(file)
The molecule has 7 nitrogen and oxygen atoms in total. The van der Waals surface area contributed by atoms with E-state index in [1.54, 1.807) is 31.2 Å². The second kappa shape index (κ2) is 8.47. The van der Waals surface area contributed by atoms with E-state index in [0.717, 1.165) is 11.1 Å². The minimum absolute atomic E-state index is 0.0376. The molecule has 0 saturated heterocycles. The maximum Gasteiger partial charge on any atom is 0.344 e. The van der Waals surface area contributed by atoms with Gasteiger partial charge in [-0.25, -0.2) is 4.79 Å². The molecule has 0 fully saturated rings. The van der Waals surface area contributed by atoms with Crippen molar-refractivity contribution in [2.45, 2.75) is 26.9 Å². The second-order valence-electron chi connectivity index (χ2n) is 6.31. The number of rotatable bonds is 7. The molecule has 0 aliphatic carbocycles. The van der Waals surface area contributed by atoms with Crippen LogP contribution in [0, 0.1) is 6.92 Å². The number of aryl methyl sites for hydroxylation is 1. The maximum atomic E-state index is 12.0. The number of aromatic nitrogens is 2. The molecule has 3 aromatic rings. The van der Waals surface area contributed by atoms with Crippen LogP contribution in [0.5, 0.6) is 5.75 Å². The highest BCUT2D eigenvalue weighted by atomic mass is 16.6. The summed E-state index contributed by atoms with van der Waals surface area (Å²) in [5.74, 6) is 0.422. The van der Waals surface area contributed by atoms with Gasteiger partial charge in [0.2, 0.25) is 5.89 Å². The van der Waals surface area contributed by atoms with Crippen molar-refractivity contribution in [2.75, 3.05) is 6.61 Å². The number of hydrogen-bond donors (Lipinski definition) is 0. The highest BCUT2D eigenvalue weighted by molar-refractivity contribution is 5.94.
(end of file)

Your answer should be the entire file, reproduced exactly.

The molecule has 7 nitrogen and oxygen atoms in total. The van der Waals surface area contributed by atoms with E-state index in [1.54, 1.807) is 31.2 Å². The second kappa shape index (κ2) is 8.47. The van der Waals surface area contributed by atoms with E-state index in [0.717, 1.165) is 11.1 Å². The minimum absolute atomic E-state index is 0.0376. The molecule has 0 saturated heterocycles. The maximum Gasteiger partial charge on any atom is 0.344 e. The van der Waals surface area contributed by atoms with Gasteiger partial charge in [-0.25, -0.2) is 4.79 Å². The molecule has 0 fully saturated rings. The van der Waals surface area contributed by atoms with Crippen molar-refractivity contribution in [2.45, 2.75) is 26.9 Å². The second-order valence-electron chi connectivity index (χ2n) is 6.31. The number of rotatable bonds is 7. The molecule has 0 aliphatic carbocycles. The van der Waals surface area contributed by atoms with Crippen LogP contribution in [0, 0.1) is 6.92 Å². The number of aryl methyl sites for hydroxylation is 1. The maximum atomic E-state index is 12.0. The number of aromatic nitrogens is 2. The molecule has 3 aromatic rings. The van der Waals surface area contributed by atoms with Crippen LogP contribution in [0.5, 0.6) is 5.75 Å². The highest BCUT2D eigenvalue weighted by atomic mass is 16.6. The summed E-state index contributed by atoms with van der Waals surface area (Å²) in [5.74, 6) is 0.422. The van der Waals surface area contributed by atoms with Gasteiger partial charge in [0.2, 0.25) is 5.89 Å². The van der Waals surface area contributed by atoms with Crippen molar-refractivity contribution in [2.75, 3.05) is 6.61 Å². The number of hydrogen-bond donors (Lipinski definition) is 0. The highest BCUT2D eigenvalue weighted by molar-refractivity contribution is 5.94.